Stuart Broad, caught down the leg side, was his final victim, in a spell of 5 for 41 in 9 overs, broken by lunch. His use of the short ball was encouraged by his captain, MS Dhoni, and began as a last throw of the dice 10 minutes before lunch, a response to a draining morning in which India had failed to disturb the equanimity of Root and Moeen. It ended with Indian celebrations as he made great use of occasional indifferent bounce.
His rebellious side was captured by the occasional appearance of non-cricket coloured purple pants as he tore into bowl, East Perth replaced six years on by St John's Wood. England's innings ended in the 89th over, but the new ball was never even taken.
That these are two middle-ranking teams with problems is undeniable, but their inadequacies as much as their promise had contributed to an engrossing spectacle on a Lord's pitch of uplifting quality. India can celebrate in London before heading to the Ageas Bowl for a third Test beginning on Sunday; England face recriminations, with the Test future of their wicketkeeper, Matt Prior, also bound to be under scrutiny.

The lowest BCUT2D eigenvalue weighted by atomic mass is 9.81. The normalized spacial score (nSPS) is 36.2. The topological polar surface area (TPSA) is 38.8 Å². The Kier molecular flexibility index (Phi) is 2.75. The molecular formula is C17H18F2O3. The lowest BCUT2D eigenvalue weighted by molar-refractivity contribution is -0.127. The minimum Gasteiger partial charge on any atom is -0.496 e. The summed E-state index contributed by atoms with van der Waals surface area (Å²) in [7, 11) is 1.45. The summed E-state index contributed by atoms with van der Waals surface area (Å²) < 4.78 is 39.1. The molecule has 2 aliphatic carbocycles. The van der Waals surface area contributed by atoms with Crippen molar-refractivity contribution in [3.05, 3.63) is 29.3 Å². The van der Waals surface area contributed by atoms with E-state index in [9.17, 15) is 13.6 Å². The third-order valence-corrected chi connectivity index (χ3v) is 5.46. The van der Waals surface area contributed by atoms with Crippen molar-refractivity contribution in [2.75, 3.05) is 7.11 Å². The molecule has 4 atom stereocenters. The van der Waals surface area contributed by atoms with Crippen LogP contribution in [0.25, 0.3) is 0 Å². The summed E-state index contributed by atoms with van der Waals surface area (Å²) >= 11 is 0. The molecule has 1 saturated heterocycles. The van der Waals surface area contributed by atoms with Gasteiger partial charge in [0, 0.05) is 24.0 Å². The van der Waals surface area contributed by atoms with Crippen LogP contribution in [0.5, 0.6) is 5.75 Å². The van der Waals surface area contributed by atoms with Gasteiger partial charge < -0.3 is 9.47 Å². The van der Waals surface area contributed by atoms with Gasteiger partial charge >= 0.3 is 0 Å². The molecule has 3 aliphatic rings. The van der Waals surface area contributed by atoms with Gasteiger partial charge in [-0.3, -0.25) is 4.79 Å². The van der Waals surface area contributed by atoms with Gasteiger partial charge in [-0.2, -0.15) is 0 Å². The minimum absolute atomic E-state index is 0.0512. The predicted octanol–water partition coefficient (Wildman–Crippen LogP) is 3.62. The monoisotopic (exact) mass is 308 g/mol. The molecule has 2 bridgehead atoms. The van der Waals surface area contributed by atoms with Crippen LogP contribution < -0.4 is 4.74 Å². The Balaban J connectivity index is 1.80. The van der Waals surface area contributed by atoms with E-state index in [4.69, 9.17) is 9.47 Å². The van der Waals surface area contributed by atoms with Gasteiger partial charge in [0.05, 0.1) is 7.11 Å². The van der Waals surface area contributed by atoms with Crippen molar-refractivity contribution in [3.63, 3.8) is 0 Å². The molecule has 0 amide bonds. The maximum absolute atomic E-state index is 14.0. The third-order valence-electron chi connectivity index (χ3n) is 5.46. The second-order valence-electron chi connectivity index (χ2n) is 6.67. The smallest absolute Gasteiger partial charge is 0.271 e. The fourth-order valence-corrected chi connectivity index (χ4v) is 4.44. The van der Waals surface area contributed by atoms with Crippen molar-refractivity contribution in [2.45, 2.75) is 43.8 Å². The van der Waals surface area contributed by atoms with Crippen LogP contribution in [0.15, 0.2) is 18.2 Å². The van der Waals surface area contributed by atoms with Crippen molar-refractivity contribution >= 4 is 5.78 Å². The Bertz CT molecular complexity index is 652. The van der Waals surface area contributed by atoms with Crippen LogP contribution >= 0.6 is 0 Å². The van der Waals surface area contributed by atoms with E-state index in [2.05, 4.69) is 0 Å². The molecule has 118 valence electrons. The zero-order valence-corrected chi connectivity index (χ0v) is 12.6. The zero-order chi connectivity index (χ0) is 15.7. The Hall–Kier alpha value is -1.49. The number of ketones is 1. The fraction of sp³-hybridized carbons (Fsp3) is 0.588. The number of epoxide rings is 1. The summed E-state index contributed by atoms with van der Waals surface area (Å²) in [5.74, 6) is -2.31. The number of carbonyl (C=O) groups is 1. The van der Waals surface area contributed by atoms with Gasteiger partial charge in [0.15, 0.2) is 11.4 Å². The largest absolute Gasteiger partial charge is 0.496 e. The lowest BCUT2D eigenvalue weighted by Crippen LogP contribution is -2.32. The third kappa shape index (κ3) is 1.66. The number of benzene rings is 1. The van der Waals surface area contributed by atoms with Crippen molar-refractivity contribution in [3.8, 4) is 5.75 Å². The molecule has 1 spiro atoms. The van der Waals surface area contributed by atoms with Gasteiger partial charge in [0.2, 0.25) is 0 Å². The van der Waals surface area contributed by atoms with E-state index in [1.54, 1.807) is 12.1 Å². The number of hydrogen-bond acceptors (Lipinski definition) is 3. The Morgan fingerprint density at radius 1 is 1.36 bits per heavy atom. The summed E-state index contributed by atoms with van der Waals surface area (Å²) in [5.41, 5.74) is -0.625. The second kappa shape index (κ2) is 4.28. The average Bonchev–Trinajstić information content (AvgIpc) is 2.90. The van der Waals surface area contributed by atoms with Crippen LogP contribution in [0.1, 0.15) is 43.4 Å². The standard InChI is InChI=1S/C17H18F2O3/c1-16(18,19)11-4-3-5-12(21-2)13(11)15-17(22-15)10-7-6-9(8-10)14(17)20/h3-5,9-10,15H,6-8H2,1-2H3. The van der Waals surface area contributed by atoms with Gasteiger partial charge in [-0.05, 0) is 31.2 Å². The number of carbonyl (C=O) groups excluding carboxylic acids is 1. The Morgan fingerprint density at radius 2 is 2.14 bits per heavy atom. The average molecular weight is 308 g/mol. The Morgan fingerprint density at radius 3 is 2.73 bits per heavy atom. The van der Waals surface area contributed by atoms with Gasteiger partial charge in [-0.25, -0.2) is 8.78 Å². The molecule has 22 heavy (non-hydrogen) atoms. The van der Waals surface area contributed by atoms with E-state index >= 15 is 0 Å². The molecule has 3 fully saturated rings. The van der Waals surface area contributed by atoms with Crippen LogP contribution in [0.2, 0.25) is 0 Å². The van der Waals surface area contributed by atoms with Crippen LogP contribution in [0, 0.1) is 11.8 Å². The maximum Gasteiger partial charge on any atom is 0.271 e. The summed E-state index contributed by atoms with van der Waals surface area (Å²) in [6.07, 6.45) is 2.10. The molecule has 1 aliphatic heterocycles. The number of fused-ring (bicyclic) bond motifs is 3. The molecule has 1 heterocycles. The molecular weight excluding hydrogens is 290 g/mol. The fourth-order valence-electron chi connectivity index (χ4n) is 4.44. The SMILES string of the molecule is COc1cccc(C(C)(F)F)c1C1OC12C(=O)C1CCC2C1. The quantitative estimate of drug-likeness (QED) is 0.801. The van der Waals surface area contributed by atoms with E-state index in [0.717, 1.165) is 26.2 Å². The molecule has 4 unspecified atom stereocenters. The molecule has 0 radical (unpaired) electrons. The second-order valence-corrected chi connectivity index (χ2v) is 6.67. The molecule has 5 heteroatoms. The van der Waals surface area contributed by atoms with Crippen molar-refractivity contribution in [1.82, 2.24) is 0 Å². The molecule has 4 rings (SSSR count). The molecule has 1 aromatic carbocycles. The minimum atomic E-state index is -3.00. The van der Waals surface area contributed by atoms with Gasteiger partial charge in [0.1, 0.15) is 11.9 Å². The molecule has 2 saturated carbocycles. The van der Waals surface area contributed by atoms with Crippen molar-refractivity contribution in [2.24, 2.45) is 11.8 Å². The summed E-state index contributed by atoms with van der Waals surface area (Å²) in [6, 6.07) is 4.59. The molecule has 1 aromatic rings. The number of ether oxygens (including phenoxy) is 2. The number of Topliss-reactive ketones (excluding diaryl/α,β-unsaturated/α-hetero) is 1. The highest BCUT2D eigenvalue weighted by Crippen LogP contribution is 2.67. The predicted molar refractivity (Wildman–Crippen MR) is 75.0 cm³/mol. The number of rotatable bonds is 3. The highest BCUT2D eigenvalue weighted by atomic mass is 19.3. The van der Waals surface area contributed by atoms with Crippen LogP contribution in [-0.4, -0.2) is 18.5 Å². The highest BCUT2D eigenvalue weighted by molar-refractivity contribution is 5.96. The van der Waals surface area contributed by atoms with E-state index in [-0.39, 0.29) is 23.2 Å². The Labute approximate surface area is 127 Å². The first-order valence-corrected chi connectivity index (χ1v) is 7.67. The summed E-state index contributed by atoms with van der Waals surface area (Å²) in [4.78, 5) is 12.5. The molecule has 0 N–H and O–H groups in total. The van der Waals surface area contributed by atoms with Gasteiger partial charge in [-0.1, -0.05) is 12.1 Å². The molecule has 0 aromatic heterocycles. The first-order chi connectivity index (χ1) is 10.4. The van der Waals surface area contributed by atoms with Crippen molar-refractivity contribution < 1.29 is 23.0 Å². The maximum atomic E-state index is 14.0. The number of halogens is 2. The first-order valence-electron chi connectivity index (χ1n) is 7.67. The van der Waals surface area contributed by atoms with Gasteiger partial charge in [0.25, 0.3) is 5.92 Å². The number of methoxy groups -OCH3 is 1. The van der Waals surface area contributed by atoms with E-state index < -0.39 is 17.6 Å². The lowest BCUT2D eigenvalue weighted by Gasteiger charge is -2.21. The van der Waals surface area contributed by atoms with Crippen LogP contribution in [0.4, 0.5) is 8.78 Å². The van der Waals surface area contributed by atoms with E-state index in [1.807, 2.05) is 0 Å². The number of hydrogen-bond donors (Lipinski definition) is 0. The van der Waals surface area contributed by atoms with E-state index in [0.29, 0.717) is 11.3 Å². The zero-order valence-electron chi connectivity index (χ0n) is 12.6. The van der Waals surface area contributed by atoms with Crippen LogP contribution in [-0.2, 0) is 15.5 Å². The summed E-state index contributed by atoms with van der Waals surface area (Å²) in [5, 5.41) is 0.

India went unrewarded until the final day of a morning session in which Root and Moeen played with skill and fortitude. Then Sharma summoned a wicked bouncer to have Moeen caught at short leg. One wicket, but potentially a huge psychological shift. There was no skill and fortitude after that, not from England anyway.
Without that wicket, England could have taken enormous satisfaction from a morning which had chipped away 68 of the 214 runs they still needed. India's dressing room morale would have been shaken. But the ball reared aggressively enough for Moeen to tilt his head away in self-protection and a simple catch flew off the glove to Cheteshwar Pujara at short leg. India, it turned out, had found a way through.
Root seemed to have ensured that England went to lunch as buoyant as possible. Sharma had been brought back to hunt a wicket that India were desperately in need of but 14 came off the over. With England 170 for 4, an unlikely victory 149 runs away, it was India's lowest point.